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Record Id:
Ovulation induction in polycystic ovary syndrome
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Smithson DS, Vause TD, Cheung AP
Publication/Review date:
Society of Obstetricians and Gynaecologists of Canada

Bibliographic Source

Journal Citation:
J Obstet Gynaecol Can 2018;40(7):978–87.
10  Page(s)
SOGC clinical practice guidelines No. 362

Subject Information

Obstetrics and gynecology,
Polycystic Ovary Syndrome ;
Target Populations:
Target Gender:
Fertility Agents, Female; Infertility, Female; Clomiphene; Ovulation Induction; Fertilization in Vitro; Pregnancy; Polycystic Ovary Syndrome;

Structured Abstract:

To review current non-pharmacologic and pharmacologic options for ovulation induction in women with polycystic ovary syndrome (PCOS).
This guideline reviews the evidence for the various options for ovulation induction in PCOS.
Ovulation, pregnancy and live birth rates, risks, and side effects are the outcomes of interest.
Published literature was retrieved through searches of Medline using appropriate controlled vocabulary and key words spanning from 2000 to 2016. Results were restricted to systematic reviews, randomized control trials/controlled clinical trials, and observational studies. Grey (unpublished) literature was identified through searching the websites of health technology assessment and of health technology assessment-related agencies, clinical practice guideline collections, clinical trial registries, and national and international medical specialty societies.
The evidence gathered was reviewed and evaluated by the Reproductive Endocrinology and Infertility Committee of the Society of Obstetricians and Gynaecologists of Canada. The quality of evidence was quantified using the Canadian Task Force on Preventive Health Care.
Benefits, Harms, Costs:
Benefits include weight reduction and improvements in ovulation, pregnancy, and live birth rates. Potential harms include medication side effects and multiple pregnancies.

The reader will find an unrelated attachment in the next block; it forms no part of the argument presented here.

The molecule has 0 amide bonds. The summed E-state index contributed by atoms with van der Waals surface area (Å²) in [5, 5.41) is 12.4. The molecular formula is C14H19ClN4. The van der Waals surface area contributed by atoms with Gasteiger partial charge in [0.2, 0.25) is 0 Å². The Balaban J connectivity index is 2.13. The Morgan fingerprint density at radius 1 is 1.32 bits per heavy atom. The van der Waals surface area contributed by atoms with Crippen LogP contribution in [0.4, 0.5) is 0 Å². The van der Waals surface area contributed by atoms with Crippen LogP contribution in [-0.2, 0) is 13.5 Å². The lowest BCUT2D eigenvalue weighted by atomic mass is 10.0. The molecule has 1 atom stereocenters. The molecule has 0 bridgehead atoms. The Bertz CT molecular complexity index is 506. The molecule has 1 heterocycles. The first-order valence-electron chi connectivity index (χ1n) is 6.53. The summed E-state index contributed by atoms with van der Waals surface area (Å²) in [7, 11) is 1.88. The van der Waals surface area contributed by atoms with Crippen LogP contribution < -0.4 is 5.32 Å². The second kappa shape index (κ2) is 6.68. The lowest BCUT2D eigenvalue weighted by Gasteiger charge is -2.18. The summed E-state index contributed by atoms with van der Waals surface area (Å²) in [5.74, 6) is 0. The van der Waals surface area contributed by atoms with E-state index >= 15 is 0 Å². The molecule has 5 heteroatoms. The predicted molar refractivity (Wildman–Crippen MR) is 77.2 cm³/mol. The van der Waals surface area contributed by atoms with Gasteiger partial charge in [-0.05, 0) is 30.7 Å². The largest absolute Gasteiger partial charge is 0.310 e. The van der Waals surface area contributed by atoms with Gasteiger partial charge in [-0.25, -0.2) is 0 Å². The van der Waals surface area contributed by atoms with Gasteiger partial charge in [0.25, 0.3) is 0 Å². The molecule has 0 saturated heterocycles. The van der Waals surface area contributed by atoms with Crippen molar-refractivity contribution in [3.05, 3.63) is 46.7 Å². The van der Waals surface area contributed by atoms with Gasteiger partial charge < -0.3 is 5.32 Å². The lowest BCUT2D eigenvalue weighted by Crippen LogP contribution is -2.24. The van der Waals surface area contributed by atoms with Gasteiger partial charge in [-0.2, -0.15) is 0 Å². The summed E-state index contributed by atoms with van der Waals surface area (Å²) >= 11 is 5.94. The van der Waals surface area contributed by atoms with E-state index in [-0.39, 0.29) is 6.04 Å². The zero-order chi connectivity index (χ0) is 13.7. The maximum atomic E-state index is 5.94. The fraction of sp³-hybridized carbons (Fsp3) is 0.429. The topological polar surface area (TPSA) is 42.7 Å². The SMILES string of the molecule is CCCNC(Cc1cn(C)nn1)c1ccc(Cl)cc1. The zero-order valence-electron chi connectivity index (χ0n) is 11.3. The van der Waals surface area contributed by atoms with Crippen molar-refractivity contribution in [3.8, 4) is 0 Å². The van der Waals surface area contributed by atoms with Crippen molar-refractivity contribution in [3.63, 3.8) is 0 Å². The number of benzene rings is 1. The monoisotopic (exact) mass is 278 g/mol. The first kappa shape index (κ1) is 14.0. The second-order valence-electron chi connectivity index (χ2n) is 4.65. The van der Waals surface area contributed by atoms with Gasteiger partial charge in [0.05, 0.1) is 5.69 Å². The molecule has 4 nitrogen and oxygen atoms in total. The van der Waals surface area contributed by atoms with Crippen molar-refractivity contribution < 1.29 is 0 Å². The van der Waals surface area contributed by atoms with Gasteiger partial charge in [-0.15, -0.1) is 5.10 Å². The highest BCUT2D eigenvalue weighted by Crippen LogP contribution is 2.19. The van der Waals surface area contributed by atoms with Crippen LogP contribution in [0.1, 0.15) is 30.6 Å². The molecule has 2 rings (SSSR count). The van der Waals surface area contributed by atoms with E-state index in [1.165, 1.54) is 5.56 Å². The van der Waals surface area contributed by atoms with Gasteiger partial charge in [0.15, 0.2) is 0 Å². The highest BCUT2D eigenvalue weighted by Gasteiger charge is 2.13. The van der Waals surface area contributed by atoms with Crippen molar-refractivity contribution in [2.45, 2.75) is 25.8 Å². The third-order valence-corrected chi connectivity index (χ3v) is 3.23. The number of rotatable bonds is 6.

1. Weight loss, with a target of BMI <35 kg/m 2 and/or 5% to 10% of bodyweight if overweight, through exercise and lifestyle modifications have been shown to be effective in restoring ovulatory cycles and achieving pregnancy in overweight individuals with polycystic ovary syndrome and should be the first-line option. However, the evidence is limited and not yet demonstrated in high-quality studies (II-3A). Morbidly obese (body mass index ¡Ý40) individuals should seek expert advice through referral to qualified providers about safe weight loss strategies and pregnancy risk in this condition (III-A).

2. Clomiphene citrate has been proven effective in ovulation induction for women with polycystic ovary syndrome and, where available, should be considered the first-line medical therapy. Patients should be informed that there is an increased risk of twin pregnancy or higher order multiples with ovulation induction using clomiphene citrate (I-A).

3. Recent research has demonstrated both effectiveness and safety of aromatase inhibitors in their use for ovulation induction in polycystic ovary syndrome patients, particularly in the obese population. Where clomiphene citrate is not available, letrozole should be considered as an oral ovulation-induction agent after counselling patients on its classification as off-label use by Health Canada (I-B).

4. Metformin combined with clomiphene citrate may increase ovulation and pregnancy rates but does not significantly improve the live birth rate over that of clomiphene citrate alone (I-A). Metformin may be added to clomiphene citrate in women with clomiphene resistance who are both older (age >28) and have visceral obesity (waist to hip ratio >0.85) (I-A).

5. In cases of polycystic ovary syndrome with anovulatory cycles, gonadotropins should be considered second-line therapy for fertility. Gonadotropin treatment requires ultrasound and laboratory monitoring and is associated with high cost, high risk of cancellation due to higher than acceptable follicular development, risk of multiple births, and ovarian hyperstimulation syndrome (II-2A).

6. When there are other indications for laparoscopy, laparoscopic ovarian drilling may be considered in cases of clomiphene and/or letrozole resistant polycystic ovary syndrome (I-A). The risks of surgery and decreased ovarian reserve should be considered (III-A).

7. In vitro fertilization should be reserved for women with polycystic ovary syndrome who fail gonadotropin therapy or who have other indications for in vitro fertilization treatment (II-2A).
These guidelines have been reviewed and approved by the Reproductive Endocrinology and Infertility Committee of the SOGC.


The copyright of this guideline and its companion documents belongs to: Society of Obstetricians and Gynaecologists of Canada

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